Collaborative Divorce Practice is a relatively recent development in the area of family law and has been around since approximately 1990. In the past decade it has gained increasing acceptance in the legal community as a dispute resolution method for family law cases. Lawyers who are effective collaborative divorce practitioners must receive special training and continue to update their skills.
The collaborative process consists of the attorneys, their clients and a team of neutrals: the process facilitator, who is a mental health professional, and a financial neutral, who is often a CPA or a certified divorce financial planner. The attorneys and clients sign an agreement to work toward settlement using interest-based negotiation, option generation, and the use of neutral experts. This is different from the litigation model, which uses positional negotiation and often the use of “hired guns” as experts, which can drive up the cost of a case. In the collaborative model, the parties commit to staying out of the courthouse, and if the collaborative process terminates, the attorneys must withdraw and new counsel for litigation must be hired. While the withdrawal requirement may seem unusual, without it, the collaborative process would have no integrity.
With the recent U.S. Supreme decision in Obergefell v. Hodges, gay marriage is now legal in Texas. Collaborative divorce has always been a viable option for same-sex couples seeking to divide their property when a relationship ends. Now there are still legal questions surrounding the Obergefell decision to be resolved, such as whether Texas will give full faith and credit to marriages from other states before the ruling, and whether the decision is retroactive. Until clarity from the courts is obtained, resolving these issues collaboratively is a viable option.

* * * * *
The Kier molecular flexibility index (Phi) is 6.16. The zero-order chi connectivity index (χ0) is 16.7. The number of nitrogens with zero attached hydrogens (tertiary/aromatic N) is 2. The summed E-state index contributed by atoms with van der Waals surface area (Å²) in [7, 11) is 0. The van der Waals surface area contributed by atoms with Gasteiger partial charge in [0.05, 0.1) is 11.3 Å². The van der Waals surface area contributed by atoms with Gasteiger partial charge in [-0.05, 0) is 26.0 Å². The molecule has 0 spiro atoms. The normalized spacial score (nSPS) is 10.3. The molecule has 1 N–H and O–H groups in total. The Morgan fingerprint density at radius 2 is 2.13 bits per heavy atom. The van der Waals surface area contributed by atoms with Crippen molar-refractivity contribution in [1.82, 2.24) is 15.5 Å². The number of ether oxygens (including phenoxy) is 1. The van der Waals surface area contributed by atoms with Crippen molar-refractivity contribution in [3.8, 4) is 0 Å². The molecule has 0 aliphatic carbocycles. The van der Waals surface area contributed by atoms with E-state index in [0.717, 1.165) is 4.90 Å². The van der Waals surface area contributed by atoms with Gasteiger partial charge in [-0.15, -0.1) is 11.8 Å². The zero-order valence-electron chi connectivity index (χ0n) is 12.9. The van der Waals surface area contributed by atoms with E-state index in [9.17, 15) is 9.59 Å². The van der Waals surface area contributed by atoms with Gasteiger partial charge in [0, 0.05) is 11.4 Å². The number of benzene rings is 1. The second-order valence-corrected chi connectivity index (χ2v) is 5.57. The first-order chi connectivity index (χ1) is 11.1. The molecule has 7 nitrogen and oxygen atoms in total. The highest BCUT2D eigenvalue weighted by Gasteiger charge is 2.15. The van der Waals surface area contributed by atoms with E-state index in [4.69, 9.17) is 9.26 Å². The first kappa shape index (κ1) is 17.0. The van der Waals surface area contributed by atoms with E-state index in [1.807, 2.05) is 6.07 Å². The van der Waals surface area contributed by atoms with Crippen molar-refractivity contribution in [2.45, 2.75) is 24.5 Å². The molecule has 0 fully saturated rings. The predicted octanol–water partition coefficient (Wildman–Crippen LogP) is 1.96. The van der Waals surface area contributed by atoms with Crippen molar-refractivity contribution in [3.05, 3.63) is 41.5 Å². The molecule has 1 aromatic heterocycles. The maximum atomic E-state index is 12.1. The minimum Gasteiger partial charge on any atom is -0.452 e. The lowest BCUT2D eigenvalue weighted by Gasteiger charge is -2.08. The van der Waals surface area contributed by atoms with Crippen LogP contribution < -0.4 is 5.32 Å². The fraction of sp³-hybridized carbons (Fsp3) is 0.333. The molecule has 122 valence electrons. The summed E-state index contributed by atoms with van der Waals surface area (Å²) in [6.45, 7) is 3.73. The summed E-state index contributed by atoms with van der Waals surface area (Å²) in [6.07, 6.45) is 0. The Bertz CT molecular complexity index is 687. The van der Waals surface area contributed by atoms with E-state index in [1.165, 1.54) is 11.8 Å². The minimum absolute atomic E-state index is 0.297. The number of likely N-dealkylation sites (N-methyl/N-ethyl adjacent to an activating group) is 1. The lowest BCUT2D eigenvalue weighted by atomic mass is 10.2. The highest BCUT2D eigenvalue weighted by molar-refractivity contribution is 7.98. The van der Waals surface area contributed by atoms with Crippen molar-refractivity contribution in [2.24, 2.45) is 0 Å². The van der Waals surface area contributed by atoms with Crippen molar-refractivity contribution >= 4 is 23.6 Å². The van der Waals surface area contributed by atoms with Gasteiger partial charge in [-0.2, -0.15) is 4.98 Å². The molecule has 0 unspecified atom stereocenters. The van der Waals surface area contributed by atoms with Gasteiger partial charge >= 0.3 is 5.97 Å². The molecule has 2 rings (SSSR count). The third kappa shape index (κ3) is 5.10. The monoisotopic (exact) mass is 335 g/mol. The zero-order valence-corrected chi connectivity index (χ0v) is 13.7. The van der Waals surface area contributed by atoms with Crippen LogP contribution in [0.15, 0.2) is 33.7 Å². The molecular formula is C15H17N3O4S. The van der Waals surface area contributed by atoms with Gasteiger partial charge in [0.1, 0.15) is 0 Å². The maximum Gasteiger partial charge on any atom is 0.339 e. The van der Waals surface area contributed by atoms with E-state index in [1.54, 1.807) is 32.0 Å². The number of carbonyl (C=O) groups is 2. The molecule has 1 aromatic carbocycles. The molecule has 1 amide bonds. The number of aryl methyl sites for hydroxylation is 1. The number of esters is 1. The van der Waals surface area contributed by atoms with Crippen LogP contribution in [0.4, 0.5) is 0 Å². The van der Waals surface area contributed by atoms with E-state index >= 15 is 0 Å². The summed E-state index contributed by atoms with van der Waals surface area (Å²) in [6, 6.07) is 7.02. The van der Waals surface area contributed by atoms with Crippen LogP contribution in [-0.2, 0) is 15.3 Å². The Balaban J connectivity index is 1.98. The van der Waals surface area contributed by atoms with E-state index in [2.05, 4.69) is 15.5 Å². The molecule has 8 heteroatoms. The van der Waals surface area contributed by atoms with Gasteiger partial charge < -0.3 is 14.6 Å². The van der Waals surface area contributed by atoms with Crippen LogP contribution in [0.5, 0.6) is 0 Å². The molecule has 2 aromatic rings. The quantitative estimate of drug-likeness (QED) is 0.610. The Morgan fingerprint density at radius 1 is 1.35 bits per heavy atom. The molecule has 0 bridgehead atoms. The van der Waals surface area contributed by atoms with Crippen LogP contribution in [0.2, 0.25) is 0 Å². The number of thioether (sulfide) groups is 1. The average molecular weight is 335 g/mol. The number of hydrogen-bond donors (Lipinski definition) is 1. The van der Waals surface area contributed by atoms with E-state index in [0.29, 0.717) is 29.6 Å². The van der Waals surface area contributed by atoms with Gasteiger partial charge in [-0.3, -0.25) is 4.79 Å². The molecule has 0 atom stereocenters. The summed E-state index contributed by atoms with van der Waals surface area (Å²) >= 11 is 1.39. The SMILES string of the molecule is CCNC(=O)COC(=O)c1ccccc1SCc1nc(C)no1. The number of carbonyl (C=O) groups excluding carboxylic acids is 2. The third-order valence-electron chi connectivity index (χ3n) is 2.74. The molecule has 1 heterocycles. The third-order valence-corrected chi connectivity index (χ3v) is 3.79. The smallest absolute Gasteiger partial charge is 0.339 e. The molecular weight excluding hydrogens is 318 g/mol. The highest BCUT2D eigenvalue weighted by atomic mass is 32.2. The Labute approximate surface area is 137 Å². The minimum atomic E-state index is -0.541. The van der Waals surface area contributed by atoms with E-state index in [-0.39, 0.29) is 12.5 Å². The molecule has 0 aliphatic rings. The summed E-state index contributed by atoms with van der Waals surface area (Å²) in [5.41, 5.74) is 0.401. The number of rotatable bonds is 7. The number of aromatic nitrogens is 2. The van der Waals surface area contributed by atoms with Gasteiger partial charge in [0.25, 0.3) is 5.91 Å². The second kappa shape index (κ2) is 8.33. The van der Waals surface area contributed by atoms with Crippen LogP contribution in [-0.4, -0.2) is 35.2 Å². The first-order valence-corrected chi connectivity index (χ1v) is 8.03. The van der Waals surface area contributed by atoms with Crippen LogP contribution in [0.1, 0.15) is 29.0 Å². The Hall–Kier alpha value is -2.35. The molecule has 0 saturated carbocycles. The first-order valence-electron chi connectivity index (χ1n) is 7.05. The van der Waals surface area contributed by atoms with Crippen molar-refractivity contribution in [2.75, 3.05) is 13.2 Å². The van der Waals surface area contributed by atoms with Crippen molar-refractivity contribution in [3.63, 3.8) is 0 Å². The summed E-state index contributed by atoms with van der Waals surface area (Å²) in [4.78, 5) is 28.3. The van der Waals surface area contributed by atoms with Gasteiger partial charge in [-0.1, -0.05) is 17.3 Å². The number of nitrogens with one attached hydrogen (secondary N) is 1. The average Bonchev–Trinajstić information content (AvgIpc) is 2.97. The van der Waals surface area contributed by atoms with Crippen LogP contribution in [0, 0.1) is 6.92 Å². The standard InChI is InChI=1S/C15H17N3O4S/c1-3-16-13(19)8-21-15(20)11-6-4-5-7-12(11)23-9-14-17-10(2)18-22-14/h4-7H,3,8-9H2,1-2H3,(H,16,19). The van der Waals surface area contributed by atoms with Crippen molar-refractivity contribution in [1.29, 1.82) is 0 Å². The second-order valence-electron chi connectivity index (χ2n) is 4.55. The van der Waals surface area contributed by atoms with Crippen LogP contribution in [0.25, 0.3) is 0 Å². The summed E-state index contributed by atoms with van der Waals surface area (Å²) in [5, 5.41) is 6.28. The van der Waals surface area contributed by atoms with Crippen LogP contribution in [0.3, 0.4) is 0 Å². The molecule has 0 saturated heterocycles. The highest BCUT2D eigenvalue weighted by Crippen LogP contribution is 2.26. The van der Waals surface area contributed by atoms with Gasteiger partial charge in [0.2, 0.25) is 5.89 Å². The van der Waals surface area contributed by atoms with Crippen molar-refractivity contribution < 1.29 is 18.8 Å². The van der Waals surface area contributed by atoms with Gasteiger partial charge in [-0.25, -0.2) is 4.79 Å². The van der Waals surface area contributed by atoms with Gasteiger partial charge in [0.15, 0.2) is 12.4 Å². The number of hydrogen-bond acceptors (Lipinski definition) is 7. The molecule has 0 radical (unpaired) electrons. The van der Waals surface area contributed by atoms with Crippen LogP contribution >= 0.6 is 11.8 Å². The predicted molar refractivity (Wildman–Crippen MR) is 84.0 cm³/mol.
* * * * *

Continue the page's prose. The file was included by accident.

Amie has handled over 70 collaborative cases and believes in using the team approach. Her practice is limited to collaborative cases. She has worked with some of the best financial and mental health professionals in the Austin area on collaborative teams. Amie has been a member of Collaborative Divorce Texas since its inception and is the current president of Collaborative Divorce Austin (www.collaborativedivorceaustin.com).
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